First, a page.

A divided Ohio Supreme Court has ruled that judges don’t have the authority to seal the criminal records of offenders pardoned by the governor.
Former Ohio Lawmaker Gets 3 Years In Prison
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â€œThatâ€™s count four â€“ what is your plea on that charge, sir?â€
A few hours after his trial was set to begin on 50 charges including money laundering, forgery, tampering with evidence and grand theft, former state Rep. Carlton Luckie struck a deal.
The Dayton-area Democrat pleaded guilty to eight charges, seven of them felonies.
Franklin County Prosecutor Ron Oâ€™Brien agreed to a three year sentence, though Luckie could have gotten more than ten years. Oâ€™Brien says Luckie was accused of skimming as much as $150,000 out of his campaign fund over a six year period.
There were withdrawals from places like casinos, debit account purchases previously mentioned, there were wire transfers.
Oâ€™Brien says Luckieâ€™s forms included faked invoices and hotel receipts, and also included expenditures that should have been reported that werenâ€™t, and some that were reported that didnâ€™t exist.
Luckie will also have to pay back to the state nearly 12-thousand dollars, the salary he received from the time he was indicted in October till his term ended in December. Luckie did not seek re-election, but did not resign after he was indicted. Before he was sentenced, Luckie told Judge John Bender that he wanted to apologize to his constituents and his extended family for what he called his errors in judgment, and that heâ€™d spread himself too thin.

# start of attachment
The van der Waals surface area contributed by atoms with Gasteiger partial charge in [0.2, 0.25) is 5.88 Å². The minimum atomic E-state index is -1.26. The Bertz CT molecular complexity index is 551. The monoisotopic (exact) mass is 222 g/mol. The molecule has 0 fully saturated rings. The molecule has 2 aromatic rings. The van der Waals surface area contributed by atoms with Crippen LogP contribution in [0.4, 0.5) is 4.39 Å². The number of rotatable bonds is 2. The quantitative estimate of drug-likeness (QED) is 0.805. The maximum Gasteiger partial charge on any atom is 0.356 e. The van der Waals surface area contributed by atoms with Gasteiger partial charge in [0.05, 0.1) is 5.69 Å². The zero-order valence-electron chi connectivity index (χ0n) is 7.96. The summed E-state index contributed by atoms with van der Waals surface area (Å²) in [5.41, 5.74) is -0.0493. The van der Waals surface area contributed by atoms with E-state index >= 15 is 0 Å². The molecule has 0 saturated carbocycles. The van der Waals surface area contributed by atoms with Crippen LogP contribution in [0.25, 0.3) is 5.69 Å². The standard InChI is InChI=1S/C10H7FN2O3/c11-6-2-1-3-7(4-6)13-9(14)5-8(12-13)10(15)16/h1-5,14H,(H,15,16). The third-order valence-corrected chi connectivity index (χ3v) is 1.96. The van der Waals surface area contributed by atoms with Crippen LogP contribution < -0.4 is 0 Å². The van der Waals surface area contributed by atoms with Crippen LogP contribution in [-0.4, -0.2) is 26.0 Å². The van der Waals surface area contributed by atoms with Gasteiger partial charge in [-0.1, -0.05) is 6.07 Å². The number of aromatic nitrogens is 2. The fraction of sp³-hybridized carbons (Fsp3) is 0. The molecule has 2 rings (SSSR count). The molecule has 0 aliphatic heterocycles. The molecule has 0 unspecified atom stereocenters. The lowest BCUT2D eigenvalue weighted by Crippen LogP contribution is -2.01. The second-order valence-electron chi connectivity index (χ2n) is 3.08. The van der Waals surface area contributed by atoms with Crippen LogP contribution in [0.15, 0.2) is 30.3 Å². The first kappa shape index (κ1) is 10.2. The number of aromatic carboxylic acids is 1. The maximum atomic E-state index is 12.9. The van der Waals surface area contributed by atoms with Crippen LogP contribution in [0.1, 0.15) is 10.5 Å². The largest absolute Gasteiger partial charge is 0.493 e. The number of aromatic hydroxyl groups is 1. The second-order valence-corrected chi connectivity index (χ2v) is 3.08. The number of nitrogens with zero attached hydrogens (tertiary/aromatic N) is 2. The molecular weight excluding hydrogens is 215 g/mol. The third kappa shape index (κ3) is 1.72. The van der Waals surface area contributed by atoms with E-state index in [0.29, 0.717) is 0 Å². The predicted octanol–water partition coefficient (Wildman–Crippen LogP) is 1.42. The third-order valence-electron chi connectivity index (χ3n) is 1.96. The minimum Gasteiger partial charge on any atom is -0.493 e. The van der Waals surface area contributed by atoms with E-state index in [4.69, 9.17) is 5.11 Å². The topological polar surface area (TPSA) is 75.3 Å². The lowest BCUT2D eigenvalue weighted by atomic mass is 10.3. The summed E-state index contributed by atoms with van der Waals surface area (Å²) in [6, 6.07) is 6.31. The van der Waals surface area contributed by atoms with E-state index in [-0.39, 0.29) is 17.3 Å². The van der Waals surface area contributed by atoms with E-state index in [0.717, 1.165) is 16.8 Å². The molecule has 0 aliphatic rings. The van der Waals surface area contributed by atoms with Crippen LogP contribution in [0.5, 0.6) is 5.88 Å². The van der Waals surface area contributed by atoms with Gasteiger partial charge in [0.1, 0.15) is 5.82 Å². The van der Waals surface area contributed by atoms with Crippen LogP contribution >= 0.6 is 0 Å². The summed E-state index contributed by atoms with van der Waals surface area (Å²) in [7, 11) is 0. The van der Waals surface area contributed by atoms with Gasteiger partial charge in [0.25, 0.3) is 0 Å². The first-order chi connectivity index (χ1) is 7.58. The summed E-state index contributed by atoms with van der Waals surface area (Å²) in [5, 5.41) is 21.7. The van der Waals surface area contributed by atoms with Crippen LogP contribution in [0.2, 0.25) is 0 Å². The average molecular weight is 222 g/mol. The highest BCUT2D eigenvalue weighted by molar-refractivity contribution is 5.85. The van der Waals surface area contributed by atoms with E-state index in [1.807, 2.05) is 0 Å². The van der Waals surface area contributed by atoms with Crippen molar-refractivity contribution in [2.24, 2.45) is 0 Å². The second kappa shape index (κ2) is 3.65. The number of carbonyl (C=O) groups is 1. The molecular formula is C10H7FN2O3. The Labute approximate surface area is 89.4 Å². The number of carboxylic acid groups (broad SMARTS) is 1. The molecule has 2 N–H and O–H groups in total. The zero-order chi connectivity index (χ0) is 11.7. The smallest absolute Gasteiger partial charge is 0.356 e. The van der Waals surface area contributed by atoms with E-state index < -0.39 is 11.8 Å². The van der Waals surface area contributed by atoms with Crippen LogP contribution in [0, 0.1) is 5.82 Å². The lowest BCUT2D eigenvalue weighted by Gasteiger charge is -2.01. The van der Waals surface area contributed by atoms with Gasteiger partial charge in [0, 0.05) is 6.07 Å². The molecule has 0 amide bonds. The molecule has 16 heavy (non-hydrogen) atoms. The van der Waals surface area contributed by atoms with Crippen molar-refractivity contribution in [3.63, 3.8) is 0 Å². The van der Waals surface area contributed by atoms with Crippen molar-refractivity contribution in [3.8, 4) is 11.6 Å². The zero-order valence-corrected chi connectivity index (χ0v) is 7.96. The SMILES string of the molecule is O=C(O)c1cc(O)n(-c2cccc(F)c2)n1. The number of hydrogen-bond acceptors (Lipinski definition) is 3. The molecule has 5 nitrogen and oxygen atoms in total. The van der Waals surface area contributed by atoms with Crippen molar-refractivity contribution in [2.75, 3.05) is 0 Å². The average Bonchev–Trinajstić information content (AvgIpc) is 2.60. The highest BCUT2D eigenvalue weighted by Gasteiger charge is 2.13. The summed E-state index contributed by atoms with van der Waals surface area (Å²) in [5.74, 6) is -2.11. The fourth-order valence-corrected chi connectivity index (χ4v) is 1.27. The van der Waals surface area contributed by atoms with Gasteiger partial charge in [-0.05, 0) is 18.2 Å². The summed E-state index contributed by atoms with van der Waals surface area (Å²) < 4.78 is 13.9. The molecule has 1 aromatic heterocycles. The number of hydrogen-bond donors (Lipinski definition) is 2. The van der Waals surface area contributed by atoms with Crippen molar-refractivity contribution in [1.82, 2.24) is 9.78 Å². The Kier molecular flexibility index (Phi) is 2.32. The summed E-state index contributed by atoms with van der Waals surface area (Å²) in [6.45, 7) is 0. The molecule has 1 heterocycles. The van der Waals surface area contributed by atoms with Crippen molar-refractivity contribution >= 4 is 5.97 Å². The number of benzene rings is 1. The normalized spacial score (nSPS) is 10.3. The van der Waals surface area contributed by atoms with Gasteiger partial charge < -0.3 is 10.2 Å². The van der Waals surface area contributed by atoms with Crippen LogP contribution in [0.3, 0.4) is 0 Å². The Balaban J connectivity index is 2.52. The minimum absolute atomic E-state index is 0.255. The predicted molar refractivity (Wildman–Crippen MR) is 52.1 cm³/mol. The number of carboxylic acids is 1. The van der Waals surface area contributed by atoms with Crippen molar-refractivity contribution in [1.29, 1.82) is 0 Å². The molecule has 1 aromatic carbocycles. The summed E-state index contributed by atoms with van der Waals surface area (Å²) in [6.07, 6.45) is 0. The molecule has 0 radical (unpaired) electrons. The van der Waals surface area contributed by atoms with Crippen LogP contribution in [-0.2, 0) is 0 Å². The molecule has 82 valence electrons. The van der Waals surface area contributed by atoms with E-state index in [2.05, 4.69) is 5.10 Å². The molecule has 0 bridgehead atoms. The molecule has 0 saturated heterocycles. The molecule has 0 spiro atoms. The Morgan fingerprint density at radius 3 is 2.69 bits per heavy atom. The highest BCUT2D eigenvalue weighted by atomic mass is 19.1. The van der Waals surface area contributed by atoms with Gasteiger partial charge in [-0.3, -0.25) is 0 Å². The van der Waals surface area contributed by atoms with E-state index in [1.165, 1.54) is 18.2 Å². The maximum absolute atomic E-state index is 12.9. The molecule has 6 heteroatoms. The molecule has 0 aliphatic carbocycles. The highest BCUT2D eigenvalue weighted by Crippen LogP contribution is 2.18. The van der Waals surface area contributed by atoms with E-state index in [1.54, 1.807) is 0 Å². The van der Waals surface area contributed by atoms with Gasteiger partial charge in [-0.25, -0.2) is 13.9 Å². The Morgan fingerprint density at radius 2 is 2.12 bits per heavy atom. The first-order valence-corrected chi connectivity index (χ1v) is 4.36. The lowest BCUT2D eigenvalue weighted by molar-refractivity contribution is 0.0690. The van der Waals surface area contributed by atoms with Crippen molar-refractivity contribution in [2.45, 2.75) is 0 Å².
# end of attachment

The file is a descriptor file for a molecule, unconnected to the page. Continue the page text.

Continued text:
Iâ€™d tell them that Iâ€™m human, and I have fallen short in this instance. And Iâ€™d like to apologize to the court and the state of Ohio, and especially my colleagues at the Statehouse. And I thank you for letting me to address, and I do take full responsibility for my actions.
But Luckieâ€™s lawyer Lloyd Pierre-Louis says Luckie now knows he was wrong.
â€œThe issues werenâ€™t that he was in his mind intentionally dipping into the campaign account for purposes of stealing. This was an issue where in his view he had certain rights, he had certain opportunities to spend properly and those unfortunately were co-mingled at times.â€
Luckie is to report for prison on March 18, and could try for early release as soon as six months into his sentence. This is the second time in a year that a state representative has gone from the Statehouse to prison.
Former Columbus Rep. Carlton Weddington, also a Democrat, admitted accepting all-expense paid trips as bribes to introduce legislation. Oâ€™Brien says any other lawmakers who arenâ€™t following the rules should take notice.
â€œI think the message it sends is whether youâ€™re stealing from your campaign fund, as Mr. Luckie was doing, or whether youâ€™re taking bribes as Mr. Weddington was doing, that eventually youâ€™ll be caught and there will be serious sanctions.â€
Oâ€™Brien says campaign finance reports are filed on the honor system, so thereâ€™s no way to tell how often something like this might be happening among elected officials â€“ and Oâ€™Brien suggests lawmakers might want to look over the law and make changes to it. The FBI stumbled on Luckieâ€™s ethics forms during an investigation into payday lending legislation at the Statehouse.
Oâ€™Brien wouldnâ€™t talk further about the FBI investigation, but said part of the plea deal included Luckieâ€™s cooperation with federal agents. Weddington had also been interviewed by the FBI before he started his three year prison sentence.